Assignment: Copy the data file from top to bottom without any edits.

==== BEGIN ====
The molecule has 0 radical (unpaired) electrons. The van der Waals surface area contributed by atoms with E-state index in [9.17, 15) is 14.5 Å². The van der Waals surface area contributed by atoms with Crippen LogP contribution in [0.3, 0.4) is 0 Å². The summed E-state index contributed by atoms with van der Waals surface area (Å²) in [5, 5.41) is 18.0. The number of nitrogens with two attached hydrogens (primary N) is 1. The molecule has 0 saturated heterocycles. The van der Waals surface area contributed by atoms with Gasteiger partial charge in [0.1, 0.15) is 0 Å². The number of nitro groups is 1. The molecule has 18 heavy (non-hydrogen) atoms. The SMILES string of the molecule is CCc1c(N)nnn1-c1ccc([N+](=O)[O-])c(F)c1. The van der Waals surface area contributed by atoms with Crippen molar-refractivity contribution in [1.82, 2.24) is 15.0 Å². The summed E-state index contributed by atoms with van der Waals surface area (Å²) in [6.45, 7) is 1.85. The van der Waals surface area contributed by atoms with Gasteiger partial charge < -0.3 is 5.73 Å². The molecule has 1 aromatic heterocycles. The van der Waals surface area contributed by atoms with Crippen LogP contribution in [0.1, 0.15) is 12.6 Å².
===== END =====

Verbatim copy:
The molecule has 0 radical (unpaired) electrons. The van der Waals surface area contributed by atoms with E-state index in [9.17, 15) is 14.5 Å². The van der Waals surface area contributed by atoms with Crippen LogP contribution in [0.3, 0.4) is 0 Å². The summed E-state index contributed by atoms with van der Waals surface area (Å²) in [5, 5.41) is 18.0. The number of nitrogens with two attached hydrogens (primary N) is 1. The molecule has 0 saturated heterocycles. The van der Waals surface area contributed by atoms with Gasteiger partial charge in [0.1, 0.15) is 0 Å². The number of nitro groups is 1. The molecule has 18 heavy (non-hydrogen) atoms. The SMILES string of the molecule is CCc1c(N)nnn1-c1ccc([N+](=O)[O-])c(F)c1. The van der Waals surface area contributed by atoms with Crippen molar-refractivity contribution in [1.82, 2.24) is 15.0 Å². The summed E-state index contributed by atoms with van der Waals surface area (Å²) in [6.45, 7) is 1.85. The van der Waals surface area contributed by atoms with Gasteiger partial charge < -0.3 is 5.73 Å². The molecule has 1 aromatic heterocycles. The van der Waals surface area contributed by atoms with Crippen LogP contribution in [0.1, 0.15) is 12.6 Å².